In 2003, Moss starred in a low-budget feature called Virgin, by a first time director named Deborah Kampmeier. Moss plays Jessie, a teenager who after being drugged and raped believes she must be pregnant with the child of God. The critic Dave Kehr, reviewing the movie in The New York Times, praised Moss’ “convincing, undistanced performance” as a woman in extremis, and Moss was nominated for an Independent Spirit Award for Best Female Lead. Moss looks back at the movie and her work in it as an important moment in her career. “It was fucking crazy. Nuts,” she says. “It was the first time that I got to do the kind of work that I wanted to do. And that was the first time that I was like, ‘Oh. I can do crazy shit and people might like it. I can go to those dark places and it might actually go over well.’”
If there is an easy way to account for her collaboration with Alex Ross Perry, this is it. In his films—Her Smell is now the second she’s produced and the third in which she’s starred—Moss gets to do the kind of work that she wants to do, amplified to the nth degree. She wants to do “crazy shit”? Perry is the man to furnish her the platform from which to do it. Their affinity, an incredibly fruitful creative relationship that brings to mind Gena Rowlands and John Cassavetes, is founded on a mutual desire: to see Elisabeth Moss do radical, arduous, often totally insane work on screen. Her Smell is that for two and a half hours.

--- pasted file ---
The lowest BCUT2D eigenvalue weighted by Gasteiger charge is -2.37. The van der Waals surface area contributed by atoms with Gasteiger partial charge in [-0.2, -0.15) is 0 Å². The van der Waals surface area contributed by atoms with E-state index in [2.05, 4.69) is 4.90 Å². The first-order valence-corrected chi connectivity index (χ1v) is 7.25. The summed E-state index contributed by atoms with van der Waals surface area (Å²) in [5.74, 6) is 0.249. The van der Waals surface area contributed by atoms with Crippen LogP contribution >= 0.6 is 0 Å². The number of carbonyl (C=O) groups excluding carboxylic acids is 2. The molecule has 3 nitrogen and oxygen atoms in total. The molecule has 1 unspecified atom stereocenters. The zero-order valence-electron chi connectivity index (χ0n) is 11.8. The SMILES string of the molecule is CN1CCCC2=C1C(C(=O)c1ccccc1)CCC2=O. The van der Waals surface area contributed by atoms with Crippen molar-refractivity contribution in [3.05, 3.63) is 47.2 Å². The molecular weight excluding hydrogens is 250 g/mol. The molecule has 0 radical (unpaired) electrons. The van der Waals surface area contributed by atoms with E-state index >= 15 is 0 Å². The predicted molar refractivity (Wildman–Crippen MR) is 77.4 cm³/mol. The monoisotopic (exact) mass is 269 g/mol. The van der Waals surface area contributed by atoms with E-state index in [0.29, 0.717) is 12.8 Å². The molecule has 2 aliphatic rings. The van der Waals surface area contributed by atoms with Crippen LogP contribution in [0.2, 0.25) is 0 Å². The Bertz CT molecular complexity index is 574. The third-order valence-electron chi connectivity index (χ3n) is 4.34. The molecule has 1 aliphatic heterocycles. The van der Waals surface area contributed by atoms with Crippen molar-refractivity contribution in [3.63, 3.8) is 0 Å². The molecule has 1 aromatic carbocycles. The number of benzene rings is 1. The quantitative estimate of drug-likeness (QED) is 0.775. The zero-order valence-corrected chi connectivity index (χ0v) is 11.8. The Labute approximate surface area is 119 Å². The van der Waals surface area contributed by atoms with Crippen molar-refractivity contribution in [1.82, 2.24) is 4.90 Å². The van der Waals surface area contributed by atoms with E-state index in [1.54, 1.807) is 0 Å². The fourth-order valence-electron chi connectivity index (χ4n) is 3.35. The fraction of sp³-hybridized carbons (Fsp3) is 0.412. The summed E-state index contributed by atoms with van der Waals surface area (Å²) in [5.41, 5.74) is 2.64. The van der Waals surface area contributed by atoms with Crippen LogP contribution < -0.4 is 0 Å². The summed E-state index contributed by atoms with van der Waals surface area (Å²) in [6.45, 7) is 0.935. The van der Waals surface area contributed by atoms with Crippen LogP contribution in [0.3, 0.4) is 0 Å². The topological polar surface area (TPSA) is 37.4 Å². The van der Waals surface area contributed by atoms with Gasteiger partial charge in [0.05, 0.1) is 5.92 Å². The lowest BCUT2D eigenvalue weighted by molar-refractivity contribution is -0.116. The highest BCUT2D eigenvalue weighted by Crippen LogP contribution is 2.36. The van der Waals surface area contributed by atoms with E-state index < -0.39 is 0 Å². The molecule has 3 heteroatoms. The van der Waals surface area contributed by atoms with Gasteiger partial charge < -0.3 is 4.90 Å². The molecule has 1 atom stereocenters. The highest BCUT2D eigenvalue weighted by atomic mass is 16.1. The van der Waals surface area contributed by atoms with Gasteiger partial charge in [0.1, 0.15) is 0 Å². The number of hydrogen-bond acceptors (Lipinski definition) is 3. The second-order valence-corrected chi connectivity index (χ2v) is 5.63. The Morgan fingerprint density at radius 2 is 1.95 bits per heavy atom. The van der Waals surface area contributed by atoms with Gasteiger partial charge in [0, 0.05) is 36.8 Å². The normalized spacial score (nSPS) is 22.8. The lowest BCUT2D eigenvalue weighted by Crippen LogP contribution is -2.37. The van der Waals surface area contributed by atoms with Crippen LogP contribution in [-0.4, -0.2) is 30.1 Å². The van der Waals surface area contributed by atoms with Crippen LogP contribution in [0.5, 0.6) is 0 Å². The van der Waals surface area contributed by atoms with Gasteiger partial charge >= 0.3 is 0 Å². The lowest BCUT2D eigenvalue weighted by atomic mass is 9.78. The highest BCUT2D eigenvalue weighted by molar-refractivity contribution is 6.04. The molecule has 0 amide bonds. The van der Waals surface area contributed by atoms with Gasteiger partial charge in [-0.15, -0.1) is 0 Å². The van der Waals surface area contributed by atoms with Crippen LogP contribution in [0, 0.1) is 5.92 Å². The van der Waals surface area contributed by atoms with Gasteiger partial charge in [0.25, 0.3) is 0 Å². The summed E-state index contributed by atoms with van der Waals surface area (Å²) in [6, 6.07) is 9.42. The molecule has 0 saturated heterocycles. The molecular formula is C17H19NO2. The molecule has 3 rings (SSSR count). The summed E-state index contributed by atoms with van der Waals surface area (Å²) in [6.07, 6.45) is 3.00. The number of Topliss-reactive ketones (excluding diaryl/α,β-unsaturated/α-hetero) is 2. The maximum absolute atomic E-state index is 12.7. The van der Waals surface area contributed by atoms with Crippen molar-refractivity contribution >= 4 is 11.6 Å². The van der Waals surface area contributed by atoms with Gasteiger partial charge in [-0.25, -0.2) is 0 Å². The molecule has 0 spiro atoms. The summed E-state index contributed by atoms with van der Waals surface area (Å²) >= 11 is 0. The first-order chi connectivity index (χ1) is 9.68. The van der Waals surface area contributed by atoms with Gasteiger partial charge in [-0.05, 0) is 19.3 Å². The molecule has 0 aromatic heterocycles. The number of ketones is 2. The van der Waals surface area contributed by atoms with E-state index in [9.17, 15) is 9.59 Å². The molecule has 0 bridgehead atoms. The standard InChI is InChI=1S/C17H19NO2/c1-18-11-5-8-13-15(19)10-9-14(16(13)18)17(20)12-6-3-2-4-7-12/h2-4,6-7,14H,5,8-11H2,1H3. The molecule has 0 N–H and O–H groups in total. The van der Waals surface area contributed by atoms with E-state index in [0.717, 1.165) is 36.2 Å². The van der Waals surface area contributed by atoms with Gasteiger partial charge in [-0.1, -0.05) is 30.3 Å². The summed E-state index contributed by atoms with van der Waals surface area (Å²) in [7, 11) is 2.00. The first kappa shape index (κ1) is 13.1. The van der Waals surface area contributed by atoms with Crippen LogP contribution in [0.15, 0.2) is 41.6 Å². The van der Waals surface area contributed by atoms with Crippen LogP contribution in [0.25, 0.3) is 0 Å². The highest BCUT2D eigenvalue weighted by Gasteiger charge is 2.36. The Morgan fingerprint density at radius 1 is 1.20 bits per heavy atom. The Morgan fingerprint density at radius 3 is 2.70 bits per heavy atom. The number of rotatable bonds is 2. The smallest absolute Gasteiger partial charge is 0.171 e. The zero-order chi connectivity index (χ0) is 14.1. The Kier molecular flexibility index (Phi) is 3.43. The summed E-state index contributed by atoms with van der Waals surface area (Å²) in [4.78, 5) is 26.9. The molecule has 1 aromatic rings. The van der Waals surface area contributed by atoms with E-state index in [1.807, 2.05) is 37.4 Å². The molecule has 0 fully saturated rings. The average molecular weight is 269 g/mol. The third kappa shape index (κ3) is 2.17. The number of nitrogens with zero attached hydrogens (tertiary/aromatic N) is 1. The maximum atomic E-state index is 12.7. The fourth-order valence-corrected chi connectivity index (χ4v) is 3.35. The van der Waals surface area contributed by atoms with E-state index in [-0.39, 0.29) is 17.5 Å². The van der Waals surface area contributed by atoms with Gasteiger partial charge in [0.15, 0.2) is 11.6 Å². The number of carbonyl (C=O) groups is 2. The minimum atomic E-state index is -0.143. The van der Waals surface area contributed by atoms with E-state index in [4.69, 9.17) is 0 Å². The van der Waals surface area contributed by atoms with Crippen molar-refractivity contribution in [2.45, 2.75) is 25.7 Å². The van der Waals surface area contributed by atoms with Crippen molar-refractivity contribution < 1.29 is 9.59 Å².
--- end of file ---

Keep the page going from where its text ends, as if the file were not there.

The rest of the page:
Moss stars in Her Smell as Becky Something, the half-deranged, heroin-addicted, alcoholic lead singer and guitarist
of Something She, a legendary Riot grrrl three-piece who have a platinum record to their name… or did, until they got wasted and smashed it. Becky has an infant daughter, a wary ex-husband, and a shaman mystic on retainer, and a full European tour’s worth of unbreakable dates on the horizon. She’s the kind of person you wouldn’t trust to watch your laptop while you used the restroom at the coffee shop—and she’s the kind of person so popular, beloved, and indispensable to a lucrative creative enterprise that her well-being hangs in the balance next to the livelihoods of a dozen other people. “She is terrible and toxic and magnetic and a hurricane,” Moss puts it. “She does not deserve your sympathy.”